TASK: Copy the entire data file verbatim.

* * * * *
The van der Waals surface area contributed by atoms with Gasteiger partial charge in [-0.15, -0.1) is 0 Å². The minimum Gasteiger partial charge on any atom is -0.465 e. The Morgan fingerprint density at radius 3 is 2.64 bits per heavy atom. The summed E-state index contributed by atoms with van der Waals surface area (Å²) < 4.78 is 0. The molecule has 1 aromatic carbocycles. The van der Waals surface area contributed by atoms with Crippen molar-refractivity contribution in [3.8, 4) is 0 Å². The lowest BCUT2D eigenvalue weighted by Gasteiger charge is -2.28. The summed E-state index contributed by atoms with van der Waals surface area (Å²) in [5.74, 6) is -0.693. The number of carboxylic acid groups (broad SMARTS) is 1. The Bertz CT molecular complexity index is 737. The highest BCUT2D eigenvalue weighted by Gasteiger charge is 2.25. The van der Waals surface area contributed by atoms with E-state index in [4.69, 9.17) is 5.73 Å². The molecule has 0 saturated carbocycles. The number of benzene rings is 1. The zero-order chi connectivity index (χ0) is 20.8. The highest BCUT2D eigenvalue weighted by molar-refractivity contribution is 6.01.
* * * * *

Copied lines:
The van der Waals surface area contributed by atoms with Gasteiger partial charge in [-0.15, -0.1) is 0 Å². The minimum Gasteiger partial charge on any atom is -0.465 e. The Morgan fingerprint density at radius 3 is 2.64 bits per heavy atom. The summed E-state index contributed by atoms with van der Waals surface area (Å²) < 4.78 is 0. The molecule has 1 aromatic carbocycles. The van der Waals surface area contributed by atoms with Crippen molar-refractivity contribution in [3.8, 4) is 0 Å². The lowest BCUT2D eigenvalue weighted by Gasteiger charge is -2.28. The summed E-state index contributed by atoms with van der Waals surface area (Å²) in [5.74, 6) is -0.693. The number of carboxylic acid groups (broad SMARTS) is 1. The Bertz CT molecular complexity index is 737. The highest BCUT2D eigenvalue weighted by Gasteiger charge is 2.25. The van der Waals surface area contributed by atoms with E-state index in [4.69, 9.17) is 5.73 Å². The molecule has 0 saturated carbocycles. The number of benzene rings is 1. The zero-order chi connectivity index (χ0) is 20.8. The highest BCUT2D eigenvalue weighted by molar-refractivity contribution is 6.01.